Designing a Zn-Ag Catalyst Matrix and Electrolyzer System for CO2 Conversion to CO and Beyond.
Advanced materials (Deerfield Beach, Fla.)
CO2 emissions can be transformed into high-added-value commodities through CO2 electrocatalysis; however, efficient low-cost electrocatalysts are needed for global scale-up. Inspired by other emerging technologies, the authors report the development of a gas diffusion electrode containing highly dispersed Ag sites in a low-cost Zn matrix. This catalyst shows unprecedented Ag mass activity for CO production: -614mAcm-2 at 0.17mgof Ag. Subsequent electrolyte engineering demonstrates that halide anions can further improve stability and activity of the Zn-Ag catalyst, outperforming pure Ag and Au. Membrane electrode assemblies are constructed and coupled to a microbial process that converts the CO to acetate and ethanol. Combined, these concepts present pathways to design catalysts and systems for CO2 conversion toward sought-after products.
View details for DOI 10.1002/adma.202103963
View details for PubMedID 34672402
Oxidation State and Surface Reconstruction of Cu under CO2 Reduction Conditions from In Situ X-ray Characterization.
Journal of the American Chemical Society
The electrochemical CO2 reduction reaction (CO2RR) using Cu-based catalysts holds great potential for producing valuable multi-carbon products from renewable energy. However, the chemical and structural state of Cu catalyst surfaces during the CO2RR remains a matter of debate. Here, we show the structural evolution of the near-surface region of polycrystalline Cu electrodes under in situ conditions through a combination of grazing incidence X-ray absorption spectroscopy (GIXAS) and X-ray diffraction (GIXRD). The in situ GIXAS reveals that the surface oxide layer is fully reduced to metallic Cu before the onset potential for CO2RR, and the catalyst maintains the metallic state across the potentials relevant to the CO2RR. We also find a preferential surface reconstruction of the polycrystalline Cu surface toward (100) facets in the presence of CO2. Quantitative analysis of the reconstruction profiles reveals that the degree of reconstruction increases with increasingly negative applied potentials, and it persists when the applied potential returns to more positive values. These findings show that the surface of Cu electrocatalysts is dynamic during the CO2RR, and emphasize the importance of in situ characterization to understand the surface structure and its role in electrocatalysis.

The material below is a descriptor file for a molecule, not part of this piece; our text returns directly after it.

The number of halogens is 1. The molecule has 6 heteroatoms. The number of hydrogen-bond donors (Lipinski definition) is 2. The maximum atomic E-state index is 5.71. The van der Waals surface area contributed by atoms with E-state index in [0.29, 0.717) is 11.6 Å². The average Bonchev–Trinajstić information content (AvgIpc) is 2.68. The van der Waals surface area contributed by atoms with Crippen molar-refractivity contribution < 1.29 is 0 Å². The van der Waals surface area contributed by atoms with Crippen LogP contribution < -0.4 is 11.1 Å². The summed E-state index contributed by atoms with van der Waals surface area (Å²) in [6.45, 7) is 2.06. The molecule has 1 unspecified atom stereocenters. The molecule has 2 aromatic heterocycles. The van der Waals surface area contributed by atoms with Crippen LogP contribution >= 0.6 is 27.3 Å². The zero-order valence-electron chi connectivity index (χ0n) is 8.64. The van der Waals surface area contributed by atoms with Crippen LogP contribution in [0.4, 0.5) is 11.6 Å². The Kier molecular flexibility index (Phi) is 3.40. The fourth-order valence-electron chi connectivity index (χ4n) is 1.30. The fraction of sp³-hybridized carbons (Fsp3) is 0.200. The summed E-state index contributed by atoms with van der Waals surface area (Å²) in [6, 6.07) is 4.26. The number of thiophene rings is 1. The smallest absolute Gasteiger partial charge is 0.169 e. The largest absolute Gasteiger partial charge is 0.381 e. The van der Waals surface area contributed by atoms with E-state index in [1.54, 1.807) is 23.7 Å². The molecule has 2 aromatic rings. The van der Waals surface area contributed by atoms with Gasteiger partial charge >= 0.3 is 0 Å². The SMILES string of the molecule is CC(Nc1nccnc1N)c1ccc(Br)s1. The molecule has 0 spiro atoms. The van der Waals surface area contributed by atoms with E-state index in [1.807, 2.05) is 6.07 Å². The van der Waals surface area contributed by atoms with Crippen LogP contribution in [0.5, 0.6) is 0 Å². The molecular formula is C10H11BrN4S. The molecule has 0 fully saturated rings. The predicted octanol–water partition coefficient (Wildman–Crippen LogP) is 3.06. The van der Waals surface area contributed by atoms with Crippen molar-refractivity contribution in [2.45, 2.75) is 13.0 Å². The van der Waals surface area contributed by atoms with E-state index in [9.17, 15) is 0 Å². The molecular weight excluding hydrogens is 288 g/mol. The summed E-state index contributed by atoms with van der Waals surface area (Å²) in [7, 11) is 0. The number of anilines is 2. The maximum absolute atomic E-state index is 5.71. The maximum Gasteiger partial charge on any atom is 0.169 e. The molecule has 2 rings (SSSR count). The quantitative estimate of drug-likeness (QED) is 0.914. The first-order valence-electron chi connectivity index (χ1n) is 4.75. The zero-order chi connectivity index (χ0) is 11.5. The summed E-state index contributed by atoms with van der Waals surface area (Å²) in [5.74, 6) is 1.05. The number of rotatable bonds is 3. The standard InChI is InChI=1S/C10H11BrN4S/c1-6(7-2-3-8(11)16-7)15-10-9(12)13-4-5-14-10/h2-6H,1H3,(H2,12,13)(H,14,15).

View details for DOI 10.1021/jacs.0c10017
View details for PubMedID 33382947